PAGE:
Learning Technology@LJMU


Blog Post: A simple example of individual online seminar activity

Blog Post: A simple example of individual online seminar activity


This blog post contains a simple process for moving seminar activities online. We anticipate that you will already have learning activities for your remaining seminars. These probably will have been intended to be delivered verbally, with the possibility of accompanying printed documents. They may also have been intended for small group work and wider discussion. We want you to adapt these to be delivered online and to be completed individually by students in their own time over the coming weeks. This document contains a basic method for doing this. If you have any issues with this process please raise a helpdesk ticket here

Why we are suggesting this approach?

Keep it simple: We want to keep the process simple and as flexible for you and your students. We don’t want you to have to learn complex technologies and processes in isolation such as webinar tools. We also want to allow both you and your students’ maximum flexibility in when and how you teach and learn. We hope that this will reduce stress for both you and your students.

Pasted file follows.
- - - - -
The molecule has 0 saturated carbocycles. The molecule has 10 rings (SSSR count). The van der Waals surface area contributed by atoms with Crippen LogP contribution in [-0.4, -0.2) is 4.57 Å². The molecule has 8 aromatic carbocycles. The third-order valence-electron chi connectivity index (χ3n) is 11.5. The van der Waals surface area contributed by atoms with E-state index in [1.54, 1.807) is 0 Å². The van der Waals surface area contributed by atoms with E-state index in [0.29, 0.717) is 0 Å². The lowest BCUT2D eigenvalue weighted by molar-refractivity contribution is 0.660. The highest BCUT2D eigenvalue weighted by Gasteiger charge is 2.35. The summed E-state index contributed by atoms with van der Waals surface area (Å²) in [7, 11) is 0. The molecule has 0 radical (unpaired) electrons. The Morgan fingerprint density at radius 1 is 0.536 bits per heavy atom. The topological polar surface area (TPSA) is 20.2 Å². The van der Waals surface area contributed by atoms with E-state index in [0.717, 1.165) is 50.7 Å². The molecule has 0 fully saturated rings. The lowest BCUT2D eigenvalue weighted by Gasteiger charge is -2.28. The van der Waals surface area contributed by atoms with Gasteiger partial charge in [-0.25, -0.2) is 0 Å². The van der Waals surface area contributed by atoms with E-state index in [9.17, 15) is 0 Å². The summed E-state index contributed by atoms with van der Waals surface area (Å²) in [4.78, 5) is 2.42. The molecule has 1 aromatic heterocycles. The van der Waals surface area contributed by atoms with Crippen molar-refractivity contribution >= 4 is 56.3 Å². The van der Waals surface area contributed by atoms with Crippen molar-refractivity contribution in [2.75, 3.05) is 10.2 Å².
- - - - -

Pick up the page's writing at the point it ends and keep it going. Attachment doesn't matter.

Individual v group activities: Group activities can be complex to manage online, and if you are unfamiliar with this delivery method we would suggest it may be easier to redesign the activity for an individual to complete. It also maximises the flexibility for student learning. 

Size of your class: With small groups (<40 students) online activities are easier to organise. However, for the inexperienced online tutor, running online events via webinars or in online discussions can be daunting. More details about large and small groups will be included below. 

Do the best you can: We appreciate that many of the activities may have included physical object or access the equipment that is not available online. In these cases, we would like you to be inventive with the thinking through to possible alternative resources available on the internet, or that you could create yourself. Do the best you can, we understand there may not be equivalents.